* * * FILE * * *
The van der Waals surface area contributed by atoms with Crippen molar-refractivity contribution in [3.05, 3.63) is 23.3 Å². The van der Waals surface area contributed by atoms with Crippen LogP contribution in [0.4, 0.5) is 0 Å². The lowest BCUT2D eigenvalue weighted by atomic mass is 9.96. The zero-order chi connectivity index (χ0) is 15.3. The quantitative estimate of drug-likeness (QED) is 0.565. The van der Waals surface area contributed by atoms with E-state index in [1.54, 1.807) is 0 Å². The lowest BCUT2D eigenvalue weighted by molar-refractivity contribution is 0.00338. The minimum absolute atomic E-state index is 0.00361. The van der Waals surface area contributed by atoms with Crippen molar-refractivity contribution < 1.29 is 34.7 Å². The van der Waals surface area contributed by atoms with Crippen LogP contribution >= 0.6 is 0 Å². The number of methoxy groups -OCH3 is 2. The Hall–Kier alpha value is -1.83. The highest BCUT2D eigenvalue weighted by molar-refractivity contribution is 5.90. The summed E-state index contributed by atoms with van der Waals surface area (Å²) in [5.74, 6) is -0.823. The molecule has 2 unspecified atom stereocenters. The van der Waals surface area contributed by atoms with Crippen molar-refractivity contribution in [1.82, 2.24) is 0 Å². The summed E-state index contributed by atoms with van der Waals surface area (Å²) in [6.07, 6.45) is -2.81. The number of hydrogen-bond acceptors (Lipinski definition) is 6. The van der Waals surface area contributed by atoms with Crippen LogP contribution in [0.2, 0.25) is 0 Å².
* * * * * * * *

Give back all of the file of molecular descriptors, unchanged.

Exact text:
The van der Waals surface area contributed by atoms with Crippen molar-refractivity contribution in [3.05, 3.63) is 23.3 Å². The van der Waals surface area contributed by atoms with Crippen LogP contribution in [0.4, 0.5) is 0 Å². The lowest BCUT2D eigenvalue weighted by atomic mass is 9.96. The zero-order chi connectivity index (χ0) is 15.3. The quantitative estimate of drug-likeness (QED) is 0.565. The van der Waals surface area contributed by atoms with E-state index in [1.54, 1.807) is 0 Å². The lowest BCUT2D eigenvalue weighted by molar-refractivity contribution is 0.00338. The minimum absolute atomic E-state index is 0.00361. The van der Waals surface area contributed by atoms with Crippen molar-refractivity contribution < 1.29 is 34.7 Å². The van der Waals surface area contributed by atoms with Crippen LogP contribution >= 0.6 is 0 Å². The number of methoxy groups -OCH3 is 2. The Hall–Kier alpha value is -1.83. The highest BCUT2D eigenvalue weighted by molar-refractivity contribution is 5.90. The summed E-state index contributed by atoms with van der Waals surface area (Å²) in [5.74, 6) is -0.823. The molecule has 2 unspecified atom stereocenters. The van der Waals surface area contributed by atoms with Crippen molar-refractivity contribution in [1.82, 2.24) is 0 Å². The summed E-state index contributed by atoms with van der Waals surface area (Å²) in [6.07, 6.45) is -2.81. The number of hydrogen-bond acceptors (Lipinski definition) is 6. The van der Waals surface area contributed by atoms with Crippen LogP contribution in [0.2, 0.25) is 0 Å².